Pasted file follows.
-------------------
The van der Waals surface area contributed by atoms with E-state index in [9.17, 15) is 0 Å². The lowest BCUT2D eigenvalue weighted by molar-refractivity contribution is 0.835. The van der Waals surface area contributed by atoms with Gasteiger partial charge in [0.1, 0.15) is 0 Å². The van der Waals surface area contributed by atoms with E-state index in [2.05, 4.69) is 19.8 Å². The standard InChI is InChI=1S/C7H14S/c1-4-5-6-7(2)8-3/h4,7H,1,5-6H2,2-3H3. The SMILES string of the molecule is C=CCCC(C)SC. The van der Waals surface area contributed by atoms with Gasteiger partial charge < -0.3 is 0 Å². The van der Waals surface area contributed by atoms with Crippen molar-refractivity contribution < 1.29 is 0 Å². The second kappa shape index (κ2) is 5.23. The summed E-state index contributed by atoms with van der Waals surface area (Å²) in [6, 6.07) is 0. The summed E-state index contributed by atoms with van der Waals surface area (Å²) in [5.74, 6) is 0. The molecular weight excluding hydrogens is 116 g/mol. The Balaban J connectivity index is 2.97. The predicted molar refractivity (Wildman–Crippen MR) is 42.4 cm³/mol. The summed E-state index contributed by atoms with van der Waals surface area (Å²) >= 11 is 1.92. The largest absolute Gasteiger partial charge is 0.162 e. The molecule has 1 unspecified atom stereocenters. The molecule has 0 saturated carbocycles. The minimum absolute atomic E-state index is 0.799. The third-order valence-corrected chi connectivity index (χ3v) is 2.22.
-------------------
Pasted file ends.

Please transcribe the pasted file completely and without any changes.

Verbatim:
The van der Waals surface area contributed by atoms with E-state index in [9.17, 15) is 0 Å². The lowest BCUT2D eigenvalue weighted by molar-refractivity contribution is 0.835. The van der Waals surface area contributed by atoms with Gasteiger partial charge in [0.1, 0.15) is 0 Å². The van der Waals surface area contributed by atoms with E-state index in [2.05, 4.69) is 19.8 Å². The standard InChI is InChI=1S/C7H14S/c1-4-5-6-7(2)8-3/h4,7H,1,5-6H2,2-3H3. The SMILES string of the molecule is C=CCCC(C)SC. The van der Waals surface area contributed by atoms with Gasteiger partial charge < -0.3 is 0 Å². The van der Waals surface area contributed by atoms with Crippen molar-refractivity contribution < 1.29 is 0 Å². The second kappa shape index (κ2) is 5.23. The summed E-state index contributed by atoms with van der Waals surface area (Å²) in [6, 6.07) is 0. The summed E-state index contributed by atoms with van der Waals surface area (Å²) in [5.74, 6) is 0. The molecular weight excluding hydrogens is 116 g/mol. The Balaban J connectivity index is 2.97. The predicted molar refractivity (Wildman–Crippen MR) is 42.4 cm³/mol. The summed E-state index contributed by atoms with van der Waals surface area (Å²) >= 11 is 1.92. The largest absolute Gasteiger partial charge is 0.162 e. The molecule has 1 unspecified atom stereocenters. The molecule has 0 saturated carbocycles. The minimum absolute atomic E-state index is 0.799. The third-order valence-corrected chi connectivity index (χ3v) is 2.22.